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As Tourist In Damascus, The Capital Of Syria

In October 2017 was I lucky to be granted a 10-day tourist visa to Syria, almost 2 years before every other “traveller decided to travel to Syria”.

Friends and family told me I had to be insane and that I must have a death wish to want to visit Syria in 2017. Everyone knows there is a brutal war raging in the country that is heading into its 7th year now.

The people I told about my plans were all saying the chance of entering Syria was around zero and, if I did manage to enter, I would most likely end up getting killed or kidnapped.

So when I finally managed to secure a tourist visa to Syria, I booked the first flight possible to Beirut, the capital of Lebanon, since there are currently no easy flight connections to Damascus and Syria.

It´s now really easy to visit Syria, click here to read about travel guide about how to get the visa in less 48hours.

Damascus,Syria

Streets are full of people and Shisha houses are full.

Over the 10 days, I travelled around Syria, I visited DamascusAleppo (Read About my visit to Aleppo by clicking here)Homs with the countryside around it, and the Mediterranean coast before I went back to Lebanon for my flight back home to Europe.

I went to Syria with an open mind and with no political intentions at all.

How´s Damascus these days, after the war

To obtain a visa for Syria these days, you will have to get a recommendation from someone with contacts inside the country, fill out some paperwork, wait for around 9 – 10 weeks to get an answer and pray that you will get accepted.

Most people don´t even receive an answer.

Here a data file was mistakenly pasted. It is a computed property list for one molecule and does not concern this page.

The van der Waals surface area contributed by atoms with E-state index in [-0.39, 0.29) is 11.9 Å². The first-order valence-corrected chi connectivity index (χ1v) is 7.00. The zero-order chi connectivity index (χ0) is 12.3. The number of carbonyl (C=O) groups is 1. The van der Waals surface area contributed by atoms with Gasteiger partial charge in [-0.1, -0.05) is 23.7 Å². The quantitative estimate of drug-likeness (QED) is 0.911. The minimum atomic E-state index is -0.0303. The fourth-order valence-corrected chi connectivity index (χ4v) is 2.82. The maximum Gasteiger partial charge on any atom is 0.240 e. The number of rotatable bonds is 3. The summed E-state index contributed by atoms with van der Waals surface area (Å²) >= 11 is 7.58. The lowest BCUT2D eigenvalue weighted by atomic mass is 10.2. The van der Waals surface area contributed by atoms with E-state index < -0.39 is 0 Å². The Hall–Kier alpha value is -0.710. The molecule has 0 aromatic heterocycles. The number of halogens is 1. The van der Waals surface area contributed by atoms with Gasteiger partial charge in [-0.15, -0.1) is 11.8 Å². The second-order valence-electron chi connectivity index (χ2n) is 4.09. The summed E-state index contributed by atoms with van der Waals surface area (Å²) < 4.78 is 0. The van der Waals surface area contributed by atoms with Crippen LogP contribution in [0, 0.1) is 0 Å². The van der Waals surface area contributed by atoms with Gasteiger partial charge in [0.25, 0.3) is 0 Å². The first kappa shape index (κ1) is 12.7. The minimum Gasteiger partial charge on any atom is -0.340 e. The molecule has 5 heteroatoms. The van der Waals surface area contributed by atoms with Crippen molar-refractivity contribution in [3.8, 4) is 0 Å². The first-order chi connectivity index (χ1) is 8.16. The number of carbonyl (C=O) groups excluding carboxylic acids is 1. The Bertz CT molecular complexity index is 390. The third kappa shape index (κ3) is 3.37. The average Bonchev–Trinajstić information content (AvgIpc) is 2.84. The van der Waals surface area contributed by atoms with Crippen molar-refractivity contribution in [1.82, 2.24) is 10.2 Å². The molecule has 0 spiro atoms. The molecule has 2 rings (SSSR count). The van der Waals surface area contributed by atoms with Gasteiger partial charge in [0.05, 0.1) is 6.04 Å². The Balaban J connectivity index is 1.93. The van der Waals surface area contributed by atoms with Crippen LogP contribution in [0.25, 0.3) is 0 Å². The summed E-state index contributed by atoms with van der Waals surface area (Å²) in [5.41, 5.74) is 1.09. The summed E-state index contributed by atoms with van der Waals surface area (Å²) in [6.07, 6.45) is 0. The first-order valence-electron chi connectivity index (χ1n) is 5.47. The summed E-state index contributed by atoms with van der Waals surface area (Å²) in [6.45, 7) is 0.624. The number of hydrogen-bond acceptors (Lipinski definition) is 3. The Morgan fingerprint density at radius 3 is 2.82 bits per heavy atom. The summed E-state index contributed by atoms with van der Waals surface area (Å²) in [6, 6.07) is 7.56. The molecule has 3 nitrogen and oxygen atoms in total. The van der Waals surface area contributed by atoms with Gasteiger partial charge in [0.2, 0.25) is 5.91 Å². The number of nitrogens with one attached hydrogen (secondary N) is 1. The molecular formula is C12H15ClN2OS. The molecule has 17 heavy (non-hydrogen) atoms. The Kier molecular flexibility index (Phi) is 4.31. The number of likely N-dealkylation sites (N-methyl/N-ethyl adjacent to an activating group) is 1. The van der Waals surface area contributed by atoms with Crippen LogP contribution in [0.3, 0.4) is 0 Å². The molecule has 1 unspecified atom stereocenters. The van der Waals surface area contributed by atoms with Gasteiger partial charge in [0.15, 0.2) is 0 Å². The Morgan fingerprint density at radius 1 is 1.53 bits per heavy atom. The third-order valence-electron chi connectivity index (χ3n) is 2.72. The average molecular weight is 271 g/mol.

Damascus

Local families in the street, all souvenir shops are open.

I left my hotel in Beirut in the afternoon with a shared taxi heading for Damascus and I would be lying if said I wasn’t excited about my trip into Syria.

The trip between the two capitals is no more than 120KM /75Miles, a journey that used to take only around 2 hours to travel between before the war, including immigration procedures.

With the circumstances these days I would be happy if I could just make it across the border and into Syria at all.

Leaving Beirut proved to be the most time consuming on my whole trip to Damascus since I got stuck in the notorious Beirut traffic jam when leaving the city centre.

When entering the immigration office on the Lebanese side of the border I noticed early on that myself and the 5 other westerners I was travelling with was not the only foreigners crossing the border.

There were another 9 Europeans together with the tens of locals exiting Lebanon at the same time as me (the border is open 24/7). Exiting and get stamped out of Lebanon only took a few minutes.

Here´s a short video from my trip to Syria, filmed with GoPro.

The first thing I noticed when entering the Syrian side of the border is how organized and calm everything was. People are lined up in queues.

There are no soldiers around and only a few welcoming border guards. To make a long story short, the Immigration on the Syrian side took only around 20 minutes before I was stamped into the country and ready to go.

I entered Syria just in time to hear the 7 PM call to prayer from the Mosques in the distance.

When leaving the border to head towards Damascus there are a few military checkpoints to go through.

None of them was any problem at all and every single soldier greeted me and my friends with a big smile, a handshake, and a “Welcome to Syria My Friend.”

The first thing to notice when arriving in Damascus is all the street life going on; young couples holding hands in the streets, shops open everywhere, shawarma stalls next to tea and coffee stalls and, in general, the streets are full of people like in any other country.

There are no signs of war going on except the few relaxed soldiers sitting on a street corner.

Damascus